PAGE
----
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Bank of Japan is expected to take up further easing
With downside risks for Japan's economy taking on new prominence, the Bank of Japan might weigh additional easing at its Dec. 19-20 meeting, said bank Deputy Governor Kiyohiko Nishimura. He held open the kind of action likely to be considered, saying that preconceived plans are likely to be set aside. The Yomiuri Shimbun (Japan)/Jiji Press (Japan) (12/7)
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South Korea manufacturing growth slows to a near standstill
South Korea's manufacturing growth was virtually nonexistent at 0.4% in the third quarter, reflecting the global slowdown. It was the worst reading in more than three years. The Korea Herald (Seoul) (12/9)
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Singapore's 2013 growth outlook hinges on outside factors, S&P says
A number of external factors could reduce Singapore's economic growth next year to as little as 0.6%, Standard & Poor's projects. Among the lurking dangers, S&P says, are the possibility of lagging investment in China, spreading effects of the eurozone crisis, a downturn in the slowly recovering U.S. economy and a surge in oil prices. The Business Times (Singapore) (12/8)
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Taiwan consumer inflation edges down as wholesale prices retreat
Taiwan's consumer price inflation registered 1.59% annually last month, the lowest since May. Meanwhile, wholesale inflation recorded its ninth consecutive month in negative territory. China Economic News Service (Taiwan) (12/7)
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Capital Markets & Financial Products
South Korea's solid fundamentals are seen as key to bond investors
Macroeconomic soundness is the main draw for South Korea's sovereign bond market, even as the country's growth rate declines, said Kwon Young-sun, a managing director and senior Korea economist at Nomura International. Also noting the likelihood of a freeze in the Bank of Korea's key rate next year, Kwon noted that "there are many who make their investments from long-term perspectives regardless of ups and downs of the key rate, and thus I see the freeze will not have a huge impact on investments in bonds." Maeil Business Newspaper (South Korea) (12/7)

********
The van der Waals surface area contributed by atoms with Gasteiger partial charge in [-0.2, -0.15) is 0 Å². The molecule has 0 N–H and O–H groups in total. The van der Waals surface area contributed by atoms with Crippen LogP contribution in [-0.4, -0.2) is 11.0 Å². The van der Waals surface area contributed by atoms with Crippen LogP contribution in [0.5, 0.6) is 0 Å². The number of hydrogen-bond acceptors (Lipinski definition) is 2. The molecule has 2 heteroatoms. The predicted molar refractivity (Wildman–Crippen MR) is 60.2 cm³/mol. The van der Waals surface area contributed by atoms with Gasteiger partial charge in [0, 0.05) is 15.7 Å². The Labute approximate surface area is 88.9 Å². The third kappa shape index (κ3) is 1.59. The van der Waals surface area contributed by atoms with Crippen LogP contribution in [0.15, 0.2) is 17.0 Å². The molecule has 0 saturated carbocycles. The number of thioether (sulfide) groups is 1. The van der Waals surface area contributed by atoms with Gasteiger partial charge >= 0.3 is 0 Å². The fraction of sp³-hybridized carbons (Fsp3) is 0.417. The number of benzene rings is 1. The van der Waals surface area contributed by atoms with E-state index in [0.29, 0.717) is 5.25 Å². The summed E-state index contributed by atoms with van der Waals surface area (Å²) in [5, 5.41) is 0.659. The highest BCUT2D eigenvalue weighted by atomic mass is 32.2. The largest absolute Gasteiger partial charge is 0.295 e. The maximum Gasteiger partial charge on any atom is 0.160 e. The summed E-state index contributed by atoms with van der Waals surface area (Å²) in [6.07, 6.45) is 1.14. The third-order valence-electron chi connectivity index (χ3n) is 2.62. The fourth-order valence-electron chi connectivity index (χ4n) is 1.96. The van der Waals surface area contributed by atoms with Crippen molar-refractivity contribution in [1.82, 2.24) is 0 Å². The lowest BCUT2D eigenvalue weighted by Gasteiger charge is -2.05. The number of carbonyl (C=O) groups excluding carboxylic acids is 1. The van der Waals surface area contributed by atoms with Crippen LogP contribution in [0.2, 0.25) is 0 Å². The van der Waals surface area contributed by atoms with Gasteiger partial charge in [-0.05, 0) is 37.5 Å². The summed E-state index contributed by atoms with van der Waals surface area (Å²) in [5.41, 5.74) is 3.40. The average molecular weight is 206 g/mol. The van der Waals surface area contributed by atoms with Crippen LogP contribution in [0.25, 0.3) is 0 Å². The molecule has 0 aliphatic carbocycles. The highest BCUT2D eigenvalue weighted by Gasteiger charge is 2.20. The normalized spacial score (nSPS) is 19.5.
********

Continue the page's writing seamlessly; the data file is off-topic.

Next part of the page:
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CBRC advises banks on capital ratios ahead of Basel III
The China Banking Regulatory Commission is advising banks to "stick to the capital replenishing mechanism based on endogenous capital accumulation" ahead of implementation of Basel III next month. In addition, the CBRC noted that systemically important banks will have minimum capital thresholds of 6.5% for core tier 1 capital ratio, 7.5% for tier 1 capital ratio and 9.5% for capital ratio. Caijing Magazine online (12/7)
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Doubt is cast on perceived safety of bond investing
With shocks to the system likely in coming years and with interest rates and bond-price volatility currently artificially low, bonds are not necessarily safe investments at this juncture, Khairul Azwa Bahrin, director of risk management and compliance at KWAP, said at AsianInvestor's Southeast Asia institutional investment forum in Singapore. The expected shocks will be "driven mainly by government policies and other central banks that tend to mimic the U.S. Federal Reserve," he said. AsianInvestor.net (12/7)
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Regulatory Update
Olam is no Enron, former Temasek managing director says
Although Olam International might be guilty of moving "a little bit too fast and too far," the company bears no resemblance to Enron, as suggested by short seller Muddy Waters, according to Michael Dee, a former senior managing director at Temasek Holdings. Olam is "a company that saw a tremendous business opportunity, to take an existing platform and grow it on the back of relatively inexpensive debt," Dee said in an interview. The Business Times (Singapore) (12/8)
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Hong Kong's new IPO rules introduce stricter standards
Hong Kong's new rules for initial public offerings will be considerably stiffer and more like those currently in place in the U.S., sources say. The new rules include the possibility of criminal liability for banks if they help bring to market companies with false statements in their IPO prospectuses, the sources note. The Wall Street Journal (tiered subscription model) (12/7)
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Outlook is cloudy for South Korean financial firms
Low growth and low rates are likely to put a strain on South Korea's financial firms in 2013 and years following, the Financial Supervisory Service projects. "The financial sector grew at 6% in 2010 and 3.6% last year. We're expecting 2% this year and hopefully 3% in 2013, but most firms are drawing up plans for the worst," said FSS Governor Kwon Hyeok-se. Yonhap News Agency (South Korea) (subscription required) (12/9)